By Juliette Portala
(Reuters) - Legal & General Investment Management said on Tuesday it had voted against chairs at 80 companies this year for failing to meet its minimum climate change standards, down 35% from last year after it found more businesses had laid out decarbonisation ambitions.
Firms in the oil and gas, banking and mining sectors and real estate investment trusts were among those Britain's biggest asset manager voted against most heavily, LGIM said after publishing its latest annual Climate Impact Pledge report, which covers around 1,000 companies.
LGIM said the fall in the numbers of chairs it had voted against was evidence that engagement with laggards was working and that there was greater momentum to address climate risks.
However, while more companies had published climate commitments, it stressed that detailed net-zero transitions plans to back up targets continued to be lacking.
"Companies that aren't taking sufficient action, we will vote against the board chairs and their re-election across all of the assets LGIM has voting rights on," Michael Marks, LGIM's Head of Responsible Investment Integration, told Reuters.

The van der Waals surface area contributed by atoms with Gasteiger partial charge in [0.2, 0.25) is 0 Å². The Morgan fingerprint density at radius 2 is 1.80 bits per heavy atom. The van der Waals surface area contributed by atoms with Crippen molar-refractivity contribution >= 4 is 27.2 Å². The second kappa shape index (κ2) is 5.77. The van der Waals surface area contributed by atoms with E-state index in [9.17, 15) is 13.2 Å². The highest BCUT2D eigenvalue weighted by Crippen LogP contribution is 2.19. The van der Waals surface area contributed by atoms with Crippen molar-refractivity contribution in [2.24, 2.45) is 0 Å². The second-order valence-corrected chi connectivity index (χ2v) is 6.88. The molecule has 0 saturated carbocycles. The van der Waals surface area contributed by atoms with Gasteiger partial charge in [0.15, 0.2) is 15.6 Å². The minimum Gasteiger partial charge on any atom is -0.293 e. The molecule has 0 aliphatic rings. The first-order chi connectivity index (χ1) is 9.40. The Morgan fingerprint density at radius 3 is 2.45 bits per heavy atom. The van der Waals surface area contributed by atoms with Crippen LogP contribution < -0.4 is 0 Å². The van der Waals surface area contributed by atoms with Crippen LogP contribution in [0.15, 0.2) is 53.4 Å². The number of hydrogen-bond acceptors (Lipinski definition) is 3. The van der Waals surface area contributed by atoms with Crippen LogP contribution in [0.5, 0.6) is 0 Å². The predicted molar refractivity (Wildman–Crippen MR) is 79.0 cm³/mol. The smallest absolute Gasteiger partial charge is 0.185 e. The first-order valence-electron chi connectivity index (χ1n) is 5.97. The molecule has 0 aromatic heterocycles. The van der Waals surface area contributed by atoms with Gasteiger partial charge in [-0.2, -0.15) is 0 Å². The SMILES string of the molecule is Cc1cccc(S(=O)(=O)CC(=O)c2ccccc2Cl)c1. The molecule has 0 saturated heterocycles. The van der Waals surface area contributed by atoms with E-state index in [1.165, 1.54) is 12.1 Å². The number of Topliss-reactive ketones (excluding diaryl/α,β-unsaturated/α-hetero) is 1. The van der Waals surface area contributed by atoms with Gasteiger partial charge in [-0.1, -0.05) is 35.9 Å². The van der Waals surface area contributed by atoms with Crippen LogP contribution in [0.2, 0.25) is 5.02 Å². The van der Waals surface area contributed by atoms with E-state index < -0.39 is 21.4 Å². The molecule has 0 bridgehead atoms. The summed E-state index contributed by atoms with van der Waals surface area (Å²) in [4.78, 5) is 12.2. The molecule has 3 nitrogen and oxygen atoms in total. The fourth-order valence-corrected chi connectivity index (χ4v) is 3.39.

As part of its climate engagement campaign, which covers a small part of its overall assets, LGIM assesses companies on issues like emissions targets, board oversight of climate risks and the quantity of future earnings at risk in a low-carbon transition.
The British fund house manages 1.42 trillion pounds ($1.73 trillion) but potential exclusions are applied to around 87 billion pounds of assets.
Despite more companies meeting minimum standards in 2022, LGIM said 12 companies remained on its exclusion list and that it had divested from two businesses - China Resources Cement and Invitation Homes - for failing to respond satisfactorily to engagement efforts.
"We can't force companies to actually do anything but we can keep that pressure up and we do so with the weight of all of our investment capital behind us," Marks added.
LGIM reinstated Japan Post Holdings after it made improvements including disclosure of scope 3 emissions - those generated by customers - and published net-zero targets.
"We don't believe divestment is the answer. It doesn't change the real-world outcome ... The public statement is one of those things that really makes a difference," Marks said.
($1 = 0.8213 pounds)
(Reporting by Juliette Portala, editing by Tommy Reggiori Wilkes, William Maclean)